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new arithmetic examples

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1 parent d3f185c commit c956764cffb7115a32608b3d671554a95bca4463 @philandstuff philandstuff committed Sep 5, 2010
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  1. +20 −0 99-problems/P31-rhebus.pl
  2. +20 −0 99-problems/P32-rhebus.pl
  3. +37 −0 99-problems/P33-rhebus.pl
  4. +48 −0 99-problems/P34-rhebus.pl
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20 99-problems/P31-rhebus.pl
@@ -0,0 +1,20 @@
+use v6;
+
+# Specification:
+# P31 (**) Determine whether a given integer number is prime.
+# Example:
+# > say is_prime 7
+# 1
+
+
+sub is_prime (Int $n) {
+ for 2..sqrt $n -> $k {
+ return Bool::False if $n %% $k;
+ }
+ return Bool::True;
+}
+
+say "Is $_ prime? ", is_prime($_) ?? 'yes' !! 'no'
+ for (list(2 .. 10), 49,137,219,1723);
+
+# vim:ft=perl6
View
20 99-problems/P32-rhebus.pl
@@ -33,4 +33,24 @@ (Int $a, Int $b)
gcdr(36,63).say;
gcdr(63,36).say;
+
+# Example 3: series operator
+# The series operator generates series lazily. It takes some start terms, a
+# generation rule, and possibly a limit, and produces a series.
+# To create the Fibonacci series, we write:
+# (1, 1, *+* ... *)
+# The generation rule is to sum the previous two terms: *+*.
+# A limit of * continues the series forever.
+#
+# We exploit this to generate the series of intermediate values in Euclid's
+# algorithm: each step in the series is the mod of the last two terms. When
+# we reach 0, the term before that was the gcd.
+sub gcds (Int $a, Int $b) {
+ return ($a, $b, *%* ... 0)[*-2];
+}
+
+gcds(8,12).say;
+gcds(36,63).say;
+gcds(63,36).say;
+
# vim:ft=perl6
View
37 99-problems/P33-rhebus.pl
@@ -0,0 +1,37 @@
+use v6;
+
+# Specification:
+# P33 (*) Determine whether two positive integer numbers are coprime.
+# Two numbers are coprime if their greatest common divisor equals 1.
+# Example:
+# > say coprime(35,64)
+# 1
+
+
+# This is from P32-rhebus.pl
+sub gcds (Int $a, Int $b) {
+ return ($a, $b, *%* ... 0)[*-2];
+}
+
+sub coprime (Int $a, Int $b) { gcds($a,$b) == 1 }
+
+say coprime(35,64);
+
+
+# Another option is to make coprime an operator:
+# (theoretically 'our' is unnecessary but rakudo needs it
+our sub infix:<coprime> (Int $a, Int $b) { gcds($a,$b) == 1 }
+
+# All adjacent fibonacci pairs are coprime.
+# We can test a number of fibonacci pairs at once
+# with the hyper operator »coprime«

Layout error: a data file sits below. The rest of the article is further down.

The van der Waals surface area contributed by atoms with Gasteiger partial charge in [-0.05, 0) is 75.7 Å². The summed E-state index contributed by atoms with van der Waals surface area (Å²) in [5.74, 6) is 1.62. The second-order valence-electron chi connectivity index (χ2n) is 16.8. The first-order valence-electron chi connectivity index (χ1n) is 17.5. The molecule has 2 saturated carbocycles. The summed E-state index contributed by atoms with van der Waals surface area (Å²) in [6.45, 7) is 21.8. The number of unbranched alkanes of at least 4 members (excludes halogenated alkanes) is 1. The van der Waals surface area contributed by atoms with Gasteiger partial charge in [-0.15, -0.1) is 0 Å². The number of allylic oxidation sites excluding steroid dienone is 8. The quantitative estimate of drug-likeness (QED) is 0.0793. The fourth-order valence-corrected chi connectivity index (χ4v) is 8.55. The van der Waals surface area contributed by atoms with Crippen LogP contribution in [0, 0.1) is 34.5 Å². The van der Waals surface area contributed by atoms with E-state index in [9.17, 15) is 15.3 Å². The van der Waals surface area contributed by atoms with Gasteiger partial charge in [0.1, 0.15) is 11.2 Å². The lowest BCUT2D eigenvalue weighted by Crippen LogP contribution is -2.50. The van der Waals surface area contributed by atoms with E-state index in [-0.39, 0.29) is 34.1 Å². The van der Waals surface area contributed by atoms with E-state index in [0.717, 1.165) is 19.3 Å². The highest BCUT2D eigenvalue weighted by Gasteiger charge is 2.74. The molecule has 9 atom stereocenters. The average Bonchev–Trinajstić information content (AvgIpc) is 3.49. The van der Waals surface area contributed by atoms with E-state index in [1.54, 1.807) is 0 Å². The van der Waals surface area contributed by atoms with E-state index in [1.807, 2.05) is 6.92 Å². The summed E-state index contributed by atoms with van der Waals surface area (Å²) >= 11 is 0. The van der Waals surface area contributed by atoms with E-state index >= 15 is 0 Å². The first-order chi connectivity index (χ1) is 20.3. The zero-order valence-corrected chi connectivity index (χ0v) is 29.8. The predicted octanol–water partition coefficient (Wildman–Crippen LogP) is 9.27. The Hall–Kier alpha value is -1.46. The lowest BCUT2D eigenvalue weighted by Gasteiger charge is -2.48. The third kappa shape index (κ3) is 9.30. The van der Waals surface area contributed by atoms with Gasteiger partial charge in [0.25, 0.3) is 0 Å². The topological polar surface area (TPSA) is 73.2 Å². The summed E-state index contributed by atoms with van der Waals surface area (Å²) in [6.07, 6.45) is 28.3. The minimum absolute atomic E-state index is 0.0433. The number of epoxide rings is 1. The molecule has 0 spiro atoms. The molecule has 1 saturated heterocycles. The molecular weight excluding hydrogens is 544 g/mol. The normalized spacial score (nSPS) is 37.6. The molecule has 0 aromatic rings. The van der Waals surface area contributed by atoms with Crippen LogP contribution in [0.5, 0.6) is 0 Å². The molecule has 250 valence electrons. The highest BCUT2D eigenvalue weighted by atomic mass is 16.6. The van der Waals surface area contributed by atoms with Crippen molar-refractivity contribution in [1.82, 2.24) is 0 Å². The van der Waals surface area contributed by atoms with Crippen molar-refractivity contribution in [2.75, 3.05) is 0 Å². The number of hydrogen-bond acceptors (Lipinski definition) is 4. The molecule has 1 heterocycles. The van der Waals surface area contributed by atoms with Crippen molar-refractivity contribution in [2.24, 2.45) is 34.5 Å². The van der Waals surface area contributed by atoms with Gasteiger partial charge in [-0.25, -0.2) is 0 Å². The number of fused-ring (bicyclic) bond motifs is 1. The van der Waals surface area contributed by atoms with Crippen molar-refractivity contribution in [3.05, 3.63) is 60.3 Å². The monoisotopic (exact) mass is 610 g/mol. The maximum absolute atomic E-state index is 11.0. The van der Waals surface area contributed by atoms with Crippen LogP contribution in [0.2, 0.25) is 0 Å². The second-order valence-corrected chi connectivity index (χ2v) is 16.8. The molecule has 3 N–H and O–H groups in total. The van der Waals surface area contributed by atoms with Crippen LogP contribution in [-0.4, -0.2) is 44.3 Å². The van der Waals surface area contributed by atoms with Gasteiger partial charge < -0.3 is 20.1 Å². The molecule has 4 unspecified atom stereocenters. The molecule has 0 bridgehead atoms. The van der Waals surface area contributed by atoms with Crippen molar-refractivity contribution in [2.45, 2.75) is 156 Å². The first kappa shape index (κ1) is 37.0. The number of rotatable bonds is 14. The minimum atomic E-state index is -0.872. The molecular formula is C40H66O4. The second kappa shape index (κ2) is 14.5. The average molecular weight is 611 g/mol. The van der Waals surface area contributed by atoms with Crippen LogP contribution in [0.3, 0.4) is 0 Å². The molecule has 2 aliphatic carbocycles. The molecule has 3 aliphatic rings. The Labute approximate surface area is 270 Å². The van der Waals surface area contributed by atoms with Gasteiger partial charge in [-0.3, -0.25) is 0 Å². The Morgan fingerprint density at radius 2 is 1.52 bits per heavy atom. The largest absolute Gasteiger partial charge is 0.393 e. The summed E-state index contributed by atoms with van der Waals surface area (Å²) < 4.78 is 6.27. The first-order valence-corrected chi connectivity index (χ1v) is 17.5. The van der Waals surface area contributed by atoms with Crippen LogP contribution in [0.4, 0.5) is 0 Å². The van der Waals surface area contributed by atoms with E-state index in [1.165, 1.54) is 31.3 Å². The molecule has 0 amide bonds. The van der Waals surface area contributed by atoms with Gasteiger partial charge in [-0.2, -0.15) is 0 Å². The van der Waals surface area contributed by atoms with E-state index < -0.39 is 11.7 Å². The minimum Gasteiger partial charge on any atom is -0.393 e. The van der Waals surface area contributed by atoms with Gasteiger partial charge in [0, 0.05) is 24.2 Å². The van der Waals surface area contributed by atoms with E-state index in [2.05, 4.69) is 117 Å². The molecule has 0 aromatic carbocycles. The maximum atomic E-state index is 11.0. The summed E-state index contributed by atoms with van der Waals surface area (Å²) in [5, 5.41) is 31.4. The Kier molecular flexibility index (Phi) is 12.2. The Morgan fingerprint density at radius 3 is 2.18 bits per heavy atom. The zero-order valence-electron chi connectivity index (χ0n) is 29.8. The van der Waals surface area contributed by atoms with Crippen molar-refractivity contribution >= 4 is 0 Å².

+
+my @fib = (1,2,3,5,8,13,21,34,55);
+say $_ for @fib[0..^+@fib-1] »coprime« @fib[1..^+@fib];
+
+# And here's another famous series:
+my @pow = (1,2,4,{$_*2} ... 4096);
+say $_ for @pow[0..^+@pow-1] »coprime« @pow[1..^+@pow];
+
+
+# vim:ft=perl6
View
48 99-problems/P34-rhebus.pl
@@ -0,0 +1,48 @@
+use v6;
+
+# Specification:
+# P34 (**) Calculate Euler's totient function phi(m).
+# Euler's so-called totient function phi(m) is defined as the number of
+# positive integers r (1 <= r < m) that are coprime to m.
+# Example:
+# m = 10: r = 1,3,7,9; thus phi(m) = 4. Note the special case: phi(1) = 1.
+# > say totient_phi 10
+# 4
+#
+# Find out what the value of phi(m) is if m is a prime number. Euler's totient
+# function plays an important role in one of the most widely used public key
+# cryptography methods (RSA). In this exercise you should use the most
+# primitive method to calculate this function (there are smarter ways that we
+# shall discuss later).
+
+
+# from P32-rhebus.pl
+sub gcds (Int $a, Int $b) {
+ return ($a, $b, *%* ... 0)[*-2];
+}
+
+# from P33-rhebus.pl
+our sub infix:<coprime> (Int $a, Int $b) { gcds($a,$b) == 1 }
+
+
+# Example 1: iteration
+sub totient_phi_i (Int $n) {
+ return 1 if $n ~~ 1;
+ my $total = 0;
+ for 1..^$n -> $k { $total++ if $n coprime $k }
+ return $total;
+}
+
+say "phi($_): ", totient_phi_i $_ for (1..20);
+
+
+
+# Example 2: «coprime« hyper operator
+sub totient_phi (Int $n) {
+ return 1 if $n ~~ 1;
+ return [+] ($n «coprime« list(1..^$n));
+}
+
+say "phi($_): ",totient_phi $_ for (1..20);
+
+# vim:ft=perl6

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